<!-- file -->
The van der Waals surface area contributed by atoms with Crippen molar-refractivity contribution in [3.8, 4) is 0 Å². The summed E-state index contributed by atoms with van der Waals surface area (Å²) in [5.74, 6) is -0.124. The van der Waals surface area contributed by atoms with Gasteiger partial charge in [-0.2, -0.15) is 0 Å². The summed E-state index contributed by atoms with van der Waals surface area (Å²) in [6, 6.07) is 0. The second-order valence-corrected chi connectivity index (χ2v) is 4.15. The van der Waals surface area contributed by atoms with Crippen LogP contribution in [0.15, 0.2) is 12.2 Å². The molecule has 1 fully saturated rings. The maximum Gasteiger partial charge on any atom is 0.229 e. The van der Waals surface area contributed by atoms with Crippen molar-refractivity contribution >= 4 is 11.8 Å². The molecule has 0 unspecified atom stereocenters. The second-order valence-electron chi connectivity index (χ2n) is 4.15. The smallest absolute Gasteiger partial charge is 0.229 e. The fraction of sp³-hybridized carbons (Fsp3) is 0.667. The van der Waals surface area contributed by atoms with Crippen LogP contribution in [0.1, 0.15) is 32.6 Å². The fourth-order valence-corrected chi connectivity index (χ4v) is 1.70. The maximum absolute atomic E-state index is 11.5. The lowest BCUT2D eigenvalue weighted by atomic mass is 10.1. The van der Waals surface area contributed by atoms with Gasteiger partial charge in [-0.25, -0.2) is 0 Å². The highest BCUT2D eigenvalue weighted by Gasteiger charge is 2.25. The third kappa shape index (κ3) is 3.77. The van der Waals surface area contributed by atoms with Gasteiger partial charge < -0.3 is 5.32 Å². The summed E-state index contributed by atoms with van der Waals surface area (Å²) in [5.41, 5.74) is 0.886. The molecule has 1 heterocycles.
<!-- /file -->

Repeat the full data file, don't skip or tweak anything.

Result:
The van der Waals surface area contributed by atoms with Crippen molar-refractivity contribution in [3.8, 4) is 0 Å². The summed E-state index contributed by atoms with van der Waals surface area (Å²) in [5.74, 6) is -0.124. The van der Waals surface area contributed by atoms with Gasteiger partial charge in [-0.2, -0.15) is 0 Å². The summed E-state index contributed by atoms with van der Waals surface area (Å²) in [6, 6.07) is 0. The second-order valence-corrected chi connectivity index (χ2v) is 4.15. The van der Waals surface area contributed by atoms with Crippen LogP contribution in [0.15, 0.2) is 12.2 Å². The molecule has 1 fully saturated rings. The maximum Gasteiger partial charge on any atom is 0.229 e. The van der Waals surface area contributed by atoms with Crippen molar-refractivity contribution >= 4 is 11.8 Å². The molecule has 0 unspecified atom stereocenters. The second-order valence-electron chi connectivity index (χ2n) is 4.15. The smallest absolute Gasteiger partial charge is 0.229 e. The fraction of sp³-hybridized carbons (Fsp3) is 0.667. The van der Waals surface area contributed by atoms with Crippen LogP contribution in [0.1, 0.15) is 32.6 Å². The fourth-order valence-corrected chi connectivity index (χ4v) is 1.70. The maximum absolute atomic E-state index is 11.5. The lowest BCUT2D eigenvalue weighted by atomic mass is 10.1. The van der Waals surface area contributed by atoms with Gasteiger partial charge in [-0.25, -0.2) is 0 Å². The highest BCUT2D eigenvalue weighted by Gasteiger charge is 2.25. The third kappa shape index (κ3) is 3.77. The van der Waals surface area contributed by atoms with Gasteiger partial charge < -0.3 is 5.32 Å². The summed E-state index contributed by atoms with van der Waals surface area (Å²) in [5.41, 5.74) is 0.886. The molecule has 1 heterocycles.